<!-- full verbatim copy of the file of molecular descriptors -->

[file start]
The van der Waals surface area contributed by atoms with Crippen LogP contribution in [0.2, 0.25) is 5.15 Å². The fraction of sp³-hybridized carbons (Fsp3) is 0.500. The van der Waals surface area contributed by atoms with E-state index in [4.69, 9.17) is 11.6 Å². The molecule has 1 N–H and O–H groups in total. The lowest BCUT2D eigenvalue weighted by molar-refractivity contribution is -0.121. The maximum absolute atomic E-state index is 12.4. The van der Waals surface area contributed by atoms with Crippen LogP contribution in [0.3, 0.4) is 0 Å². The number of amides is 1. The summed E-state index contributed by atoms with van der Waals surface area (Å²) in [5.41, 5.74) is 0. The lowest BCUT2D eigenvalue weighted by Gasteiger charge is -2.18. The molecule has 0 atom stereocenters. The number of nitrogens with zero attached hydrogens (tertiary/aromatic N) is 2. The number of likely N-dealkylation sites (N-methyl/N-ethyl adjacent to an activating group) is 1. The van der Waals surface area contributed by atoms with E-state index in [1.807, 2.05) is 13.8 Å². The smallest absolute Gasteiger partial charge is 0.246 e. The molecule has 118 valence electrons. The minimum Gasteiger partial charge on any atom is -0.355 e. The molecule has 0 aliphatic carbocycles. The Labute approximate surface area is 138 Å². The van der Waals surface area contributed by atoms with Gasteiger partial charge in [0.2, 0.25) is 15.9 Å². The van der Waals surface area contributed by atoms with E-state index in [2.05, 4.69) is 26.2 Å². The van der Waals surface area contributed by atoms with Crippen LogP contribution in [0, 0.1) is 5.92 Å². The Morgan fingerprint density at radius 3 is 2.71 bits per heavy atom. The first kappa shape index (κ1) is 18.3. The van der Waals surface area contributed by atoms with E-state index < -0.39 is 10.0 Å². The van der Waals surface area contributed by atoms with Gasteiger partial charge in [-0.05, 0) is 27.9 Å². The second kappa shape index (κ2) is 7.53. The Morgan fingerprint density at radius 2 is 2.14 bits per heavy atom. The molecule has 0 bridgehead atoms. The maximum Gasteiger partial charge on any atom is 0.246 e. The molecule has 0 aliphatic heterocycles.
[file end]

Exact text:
The van der Waals surface area contributed by atoms with Crippen LogP contribution in [0.2, 0.25) is 5.15 Å². The fraction of sp³-hybridized carbons (Fsp3) is 0.500. The van der Waals surface area contributed by atoms with E-state index in [4.69, 9.17) is 11.6 Å². The molecule has 1 N–H and O–H groups in total. The lowest BCUT2D eigenvalue weighted by molar-refractivity contribution is -0.121. The maximum absolute atomic E-state index is 12.4. The van der Waals surface area contributed by atoms with Crippen LogP contribution in [0.3, 0.4) is 0 Å². The number of amides is 1. The summed E-state index contributed by atoms with van der Waals surface area (Å²) in [5.41, 5.74) is 0. The lowest BCUT2D eigenvalue weighted by Gasteiger charge is -2.18. The molecule has 0 atom stereocenters. The number of nitrogens with zero attached hydrogens (tertiary/aromatic N) is 2. The number of likely N-dealkylation sites (N-methyl/N-ethyl adjacent to an activating group) is 1. The van der Waals surface area contributed by atoms with E-state index in [1.807, 2.05) is 13.8 Å². The smallest absolute Gasteiger partial charge is 0.246 e. The molecule has 118 valence electrons. The minimum Gasteiger partial charge on any atom is -0.355 e. The molecule has 0 aliphatic carbocycles. The Labute approximate surface area is 138 Å². The van der Waals surface area contributed by atoms with Gasteiger partial charge in [0.2, 0.25) is 15.9 Å². The van der Waals surface area contributed by atoms with E-state index in [2.05, 4.69) is 26.2 Å². The van der Waals surface area contributed by atoms with Crippen LogP contribution in [0, 0.1) is 5.92 Å². The Morgan fingerprint density at radius 3 is 2.71 bits per heavy atom. The first kappa shape index (κ1) is 18.3. The van der Waals surface area contributed by atoms with E-state index < -0.39 is 10.0 Å². The van der Waals surface area contributed by atoms with Gasteiger partial charge in [-0.05, 0) is 27.9 Å². The second kappa shape index (κ2) is 7.53. The Morgan fingerprint density at radius 2 is 2.14 bits per heavy atom. The molecule has 0 bridgehead atoms. The maximum Gasteiger partial charge on any atom is 0.246 e. The molecule has 0 aliphatic heterocycles.